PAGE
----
Association of Realtors and its members from any liability
for use of the photograph. Frost and RB are both members of
the National Association of Realtors.
summary judgment, this Court ruled, “the Court is
satisfied that Defendants have presented unrebutted
substantial evidence that Bell's current claims have been
waived in the prior litigation.” (Doc. 37 at 7). The
settlement was “clear and unambiguous and is a full and
expansive general release” that included the Defendants
to this case. (Id.). This was the clear intention of
the parties in entering the prior settlement agreement.
Further, “Bell released any and all known/unknown
claims, of every nature and kind, promised never again to
assert any claim based on the photograph (yet improperly has
via this litigation), and fully and forever settled all
disputes/claims (then existing and/or in the future).”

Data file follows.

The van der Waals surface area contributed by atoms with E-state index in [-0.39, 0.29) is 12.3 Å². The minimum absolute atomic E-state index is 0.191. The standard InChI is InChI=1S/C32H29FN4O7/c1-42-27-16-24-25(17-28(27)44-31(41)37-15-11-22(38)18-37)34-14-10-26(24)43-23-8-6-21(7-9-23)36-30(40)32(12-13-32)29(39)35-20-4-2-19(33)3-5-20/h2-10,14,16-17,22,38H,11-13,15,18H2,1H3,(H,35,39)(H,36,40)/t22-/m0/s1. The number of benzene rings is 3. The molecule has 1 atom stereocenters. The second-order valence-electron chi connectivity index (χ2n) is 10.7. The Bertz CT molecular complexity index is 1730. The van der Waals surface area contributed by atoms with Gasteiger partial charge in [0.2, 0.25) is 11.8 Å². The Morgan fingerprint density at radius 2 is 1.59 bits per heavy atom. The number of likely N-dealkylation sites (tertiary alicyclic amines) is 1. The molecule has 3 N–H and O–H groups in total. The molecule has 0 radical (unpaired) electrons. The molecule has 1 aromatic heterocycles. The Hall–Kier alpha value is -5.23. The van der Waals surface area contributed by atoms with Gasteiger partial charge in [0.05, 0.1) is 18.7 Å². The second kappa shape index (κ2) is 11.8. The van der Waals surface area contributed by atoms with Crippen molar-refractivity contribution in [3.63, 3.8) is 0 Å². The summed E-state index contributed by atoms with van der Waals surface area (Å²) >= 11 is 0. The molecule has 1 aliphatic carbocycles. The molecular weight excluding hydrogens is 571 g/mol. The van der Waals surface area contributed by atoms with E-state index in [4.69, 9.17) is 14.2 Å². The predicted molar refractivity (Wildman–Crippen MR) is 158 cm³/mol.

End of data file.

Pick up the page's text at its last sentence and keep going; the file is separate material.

(Id.). On September 25, 2019, the Court granted
Defendants motion for summary judgment. (Doc. 37).
on this, Defendants now seek attorney's fees and costs
asserting that they are “prevailing party” under
the Copyright Act. Specifically, Defendants seek an award of
$20, 882.80 in attorney's fees and costs pursuant to 17
U.S.C. § 505, Federal Rules of Civil Procedure
54, S.D. Ala. L. R. 54.3, against Bell (Doc. 38 at 1; Doc. 41
at 6). In support, Defendants submitted the affidavit of
attorney Troy T. Schwant (Doc. 38-2), a declaration of local
counsel, Henry L. (“Max”) Cassidy (Doc. 38-3),
and billing records for this case (Doc. 38-1).
Copyright Act authorizes an award of attorney's fees to a
prevailing party. 17 U.S.C. § 505; Malibu Media, LLC
v. Pelizzo, 604 Fed.Appx. 879, 881 (11th Cir. 2015).
“The amount of fees is determined in the court's
discretion and in accordance with
the ‘Fogerty factors.'” Id.
(citing Fogerty v. Fantasy, Inc., 510 U.S. 517
(1994) (emphasis added).
is no precise rule or formula for making these
determinations.' But instead equitable discretion should
be exercised.” Hensley v. Eckerhart, 461 U.S.